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Special Report: Safety First! Underage e-bike users a growing concern for Bend-La Pine Schools

(Update: adding video)

BEND, Ore. (KTVZ) -- Lots of students on the High Desert and elsewhere rely on e-bikes and e-scooters to get themselves to school, but now some of them are going to have to find another way to get to campus. 

This week, Bend-La Pine Schools started enforcing new rules that ban students under 16 from using e-bikes or e-scooters.

The new rule aligns with Trenton’s Law in Oregon. It’s named after Trenton Burger, a Bend teen who was killed while riding an e-bike last summer. 

“We did try to do this educationally only at first, But now that the law has changed and we have a little bit more enforcement, I think that's the piece that we are looking at and trying to figure out what's the best way to handle this for our students, especially our younger students.” Bend-La Pine Schools Superintendent, Steve Cook said. 

Even with the new law, Bend-La Pine schools have seen a growing number in underage riders. There have also been multiple reports of collisions, including an accident just outside of Pacific Crest Middle School.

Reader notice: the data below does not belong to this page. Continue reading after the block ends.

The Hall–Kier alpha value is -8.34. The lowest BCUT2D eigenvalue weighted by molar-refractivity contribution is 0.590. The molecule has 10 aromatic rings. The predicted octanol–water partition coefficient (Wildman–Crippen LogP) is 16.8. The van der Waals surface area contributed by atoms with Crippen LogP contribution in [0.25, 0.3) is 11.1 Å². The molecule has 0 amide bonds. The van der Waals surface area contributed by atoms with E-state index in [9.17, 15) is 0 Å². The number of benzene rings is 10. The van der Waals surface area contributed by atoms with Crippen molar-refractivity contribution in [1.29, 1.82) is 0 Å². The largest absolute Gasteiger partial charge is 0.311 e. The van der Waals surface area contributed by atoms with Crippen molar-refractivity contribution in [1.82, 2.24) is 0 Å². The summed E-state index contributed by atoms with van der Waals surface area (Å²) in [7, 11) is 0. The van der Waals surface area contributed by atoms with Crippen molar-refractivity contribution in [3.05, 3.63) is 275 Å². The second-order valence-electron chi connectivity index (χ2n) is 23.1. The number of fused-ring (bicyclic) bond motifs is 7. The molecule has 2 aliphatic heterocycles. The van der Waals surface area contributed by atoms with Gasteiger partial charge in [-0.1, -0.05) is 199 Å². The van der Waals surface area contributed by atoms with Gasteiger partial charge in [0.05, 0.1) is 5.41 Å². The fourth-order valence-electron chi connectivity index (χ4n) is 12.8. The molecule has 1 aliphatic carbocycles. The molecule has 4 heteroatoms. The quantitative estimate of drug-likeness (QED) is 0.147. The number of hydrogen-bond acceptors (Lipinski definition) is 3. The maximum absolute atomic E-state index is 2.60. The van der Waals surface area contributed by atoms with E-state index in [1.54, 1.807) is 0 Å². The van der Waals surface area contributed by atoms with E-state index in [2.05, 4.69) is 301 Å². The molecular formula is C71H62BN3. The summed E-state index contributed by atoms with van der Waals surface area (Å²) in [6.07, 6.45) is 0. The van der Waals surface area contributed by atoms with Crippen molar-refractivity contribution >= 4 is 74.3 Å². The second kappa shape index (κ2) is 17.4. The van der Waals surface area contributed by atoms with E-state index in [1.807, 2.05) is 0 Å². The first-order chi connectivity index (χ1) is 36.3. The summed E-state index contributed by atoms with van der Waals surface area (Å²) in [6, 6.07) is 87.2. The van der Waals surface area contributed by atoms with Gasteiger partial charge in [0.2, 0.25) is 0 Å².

"Kids just around on e-bikes, on sidewalks, going through intersections, not obeying traffic laws. Sometimes they put their friends on the bike with them. So there's two or three kids on a bike. They're not all wearing helmets. So we have had some accidents, unfortunately." Said Pacific Crest Middle School principal, Sean Keating. 

According to Keating, they’ve counted as many as 40 e-bikes and e-scooters on their bike racks. These were all being operated by children under 16. 

Between 2017 and 2022, helmet use has been declining almost 6 percent each year. The number of e-bike riders seeking hospital care for head trauma has gone up, according to a study by JAMA Surgery.

“We've seen a lot of information coming back to us from phone calls and emails and reports from bus drivers saying, hey, we're observing this really dangerous behavior." said Keating. 

If a student brings their e-bike or e-scooter to campus, they will get a warning and a phone call to parents. If it happens again, it will be held at the school to only be released to a parent or guardian. 

"We don't have any interested in taking people's e-bikes away from them, but we do want to make sure that we're following the law." Cook said. 

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Jillian Fortner

Jillian Fortner is a multimedia journalist for NewsChannel 21. Learn more about Jillian here.


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